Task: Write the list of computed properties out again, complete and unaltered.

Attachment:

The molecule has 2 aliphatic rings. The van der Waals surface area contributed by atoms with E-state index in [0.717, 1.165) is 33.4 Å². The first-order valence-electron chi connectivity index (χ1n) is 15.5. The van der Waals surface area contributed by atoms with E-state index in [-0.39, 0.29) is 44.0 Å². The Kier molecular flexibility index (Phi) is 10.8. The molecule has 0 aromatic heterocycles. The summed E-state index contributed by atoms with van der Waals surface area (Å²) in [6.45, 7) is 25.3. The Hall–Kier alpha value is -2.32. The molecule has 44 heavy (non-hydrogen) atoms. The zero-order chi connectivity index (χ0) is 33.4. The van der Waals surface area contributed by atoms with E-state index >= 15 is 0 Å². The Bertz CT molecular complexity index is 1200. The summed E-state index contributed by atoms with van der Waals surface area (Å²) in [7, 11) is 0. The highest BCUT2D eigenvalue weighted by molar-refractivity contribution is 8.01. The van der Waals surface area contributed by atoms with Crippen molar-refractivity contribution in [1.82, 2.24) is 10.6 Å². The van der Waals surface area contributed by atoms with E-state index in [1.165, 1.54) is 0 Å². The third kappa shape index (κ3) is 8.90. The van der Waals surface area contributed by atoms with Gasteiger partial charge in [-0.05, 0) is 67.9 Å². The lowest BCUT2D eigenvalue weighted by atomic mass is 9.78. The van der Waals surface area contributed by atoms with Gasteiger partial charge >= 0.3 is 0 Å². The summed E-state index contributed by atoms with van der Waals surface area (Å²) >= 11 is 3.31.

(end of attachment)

The molecule has 2 aliphatic rings. The van der Waals surface area contributed by atoms with E-state index in [0.717, 1.165) is 33.4 Å². The first-order valence-electron chi connectivity index (χ1n) is 15.5. The van der Waals surface area contributed by atoms with E-state index in [-0.39, 0.29) is 44.0 Å². The Kier molecular flexibility index (Phi) is 10.8. The molecule has 0 aromatic heterocycles. The summed E-state index contributed by atoms with van der Waals surface area (Å²) in [6.45, 7) is 25.3. The Hall–Kier alpha value is -2.32. The molecule has 44 heavy (non-hydrogen) atoms. The zero-order chi connectivity index (χ0) is 33.4. The van der Waals surface area contributed by atoms with E-state index >= 15 is 0 Å². The Bertz CT molecular complexity index is 1200. The summed E-state index contributed by atoms with van der Waals surface area (Å²) in [7, 11) is 0. The highest BCUT2D eigenvalue weighted by molar-refractivity contribution is 8.01. The van der Waals surface area contributed by atoms with Crippen molar-refractivity contribution in [1.82, 2.24) is 10.6 Å². The van der Waals surface area contributed by atoms with E-state index in [1.165, 1.54) is 0 Å². The third kappa shape index (κ3) is 8.90. The van der Waals surface area contributed by atoms with Gasteiger partial charge in [-0.05, 0) is 67.9 Å². The lowest BCUT2D eigenvalue weighted by atomic mass is 9.78. The van der Waals surface area contributed by atoms with Gasteiger partial charge >= 0.3 is 0 Å². The summed E-state index contributed by atoms with van der Waals surface area (Å²) >= 11 is 3.31.